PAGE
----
Microsoft CEO Steve Ballmer announced a software grant worth $5 million for the National Urban League last week, during Microsoft's 16th annual Blacks at Microsoft Minority Student Day, an event designed to teach minority students about opportunities in technology.
The technology grant from Microsoft will provide the National Urban League and its 102 affiliates with software to meet the organization's goal of empowering communities and changing lives.
"Access to technology and strong computer skills is necessary to ensure that our community is more economically competitive," said Marc H. Morial, president and CEO of the National Urban League. "As a result of Microsoft's generosity, the National Urban League and our affiliates will have the technology needed to enhance our wide array of programs from education assistance and job training to home ownership and business development initiatives."
"In turn," Morial said. "We'll be able to better assist the over 600,000 African American children and families we serve nationwide and help them to acquire the necessary skills to close the digital divide that still exists in America today."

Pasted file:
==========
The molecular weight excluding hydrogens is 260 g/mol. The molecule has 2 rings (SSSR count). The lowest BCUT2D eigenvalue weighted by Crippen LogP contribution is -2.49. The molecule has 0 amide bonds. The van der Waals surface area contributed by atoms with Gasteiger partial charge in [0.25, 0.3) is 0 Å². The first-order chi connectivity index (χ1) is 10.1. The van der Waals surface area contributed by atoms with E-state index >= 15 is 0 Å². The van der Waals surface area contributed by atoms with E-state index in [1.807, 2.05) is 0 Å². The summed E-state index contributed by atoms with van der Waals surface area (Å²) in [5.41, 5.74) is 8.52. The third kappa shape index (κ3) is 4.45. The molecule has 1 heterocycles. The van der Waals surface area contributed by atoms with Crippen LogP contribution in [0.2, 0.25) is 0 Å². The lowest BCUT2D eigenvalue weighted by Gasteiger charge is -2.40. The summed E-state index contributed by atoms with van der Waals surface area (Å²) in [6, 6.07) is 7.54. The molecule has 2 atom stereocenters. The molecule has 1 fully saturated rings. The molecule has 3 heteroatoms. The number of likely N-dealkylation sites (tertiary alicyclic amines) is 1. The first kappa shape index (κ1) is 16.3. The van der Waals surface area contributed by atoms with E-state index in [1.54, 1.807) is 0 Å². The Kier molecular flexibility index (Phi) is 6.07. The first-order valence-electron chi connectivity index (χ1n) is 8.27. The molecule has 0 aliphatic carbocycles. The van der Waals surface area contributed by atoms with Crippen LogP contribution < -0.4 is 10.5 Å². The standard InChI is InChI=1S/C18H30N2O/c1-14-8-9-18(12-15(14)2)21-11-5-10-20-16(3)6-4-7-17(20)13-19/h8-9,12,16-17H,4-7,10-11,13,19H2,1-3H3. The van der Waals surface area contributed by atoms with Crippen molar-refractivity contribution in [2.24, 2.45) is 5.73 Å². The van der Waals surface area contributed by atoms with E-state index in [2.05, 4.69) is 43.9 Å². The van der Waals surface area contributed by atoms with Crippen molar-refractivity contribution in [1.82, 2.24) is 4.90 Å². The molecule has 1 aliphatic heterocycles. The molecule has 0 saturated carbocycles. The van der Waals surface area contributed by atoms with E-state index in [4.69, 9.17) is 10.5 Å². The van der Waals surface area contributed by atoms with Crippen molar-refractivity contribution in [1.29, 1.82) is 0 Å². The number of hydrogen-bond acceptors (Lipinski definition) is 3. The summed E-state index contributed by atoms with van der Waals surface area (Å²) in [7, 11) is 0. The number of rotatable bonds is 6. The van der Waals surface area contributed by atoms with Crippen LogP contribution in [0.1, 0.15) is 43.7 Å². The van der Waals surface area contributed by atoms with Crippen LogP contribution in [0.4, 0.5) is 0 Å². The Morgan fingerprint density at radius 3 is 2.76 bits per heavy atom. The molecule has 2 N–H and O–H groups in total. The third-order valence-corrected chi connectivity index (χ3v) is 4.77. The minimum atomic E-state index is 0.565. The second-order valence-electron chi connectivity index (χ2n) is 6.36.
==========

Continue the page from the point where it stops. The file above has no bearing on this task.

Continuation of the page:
The $5 million dollar software grant will be rolled out over the next three years to give the National Urban League and its affiliates the technology system assessments and software needed to enhance its adult and youth programs as well as to encourage kids to pursue careers in science and math.
The grant also will provide the National Urban League's office with tools to integrate data systems and more effectively communicate with Urban League affiliates and their volunteer corps across the nation.
"Microsoft is dedicated to working with organizations that serve and support diverse communities by providing educational opportunities," said Claudette Whiting, general manager of Global Diversity and Inclusion at Microsoft.
"We are proud to work with the National Urban League to bring technology into urban communities," she said.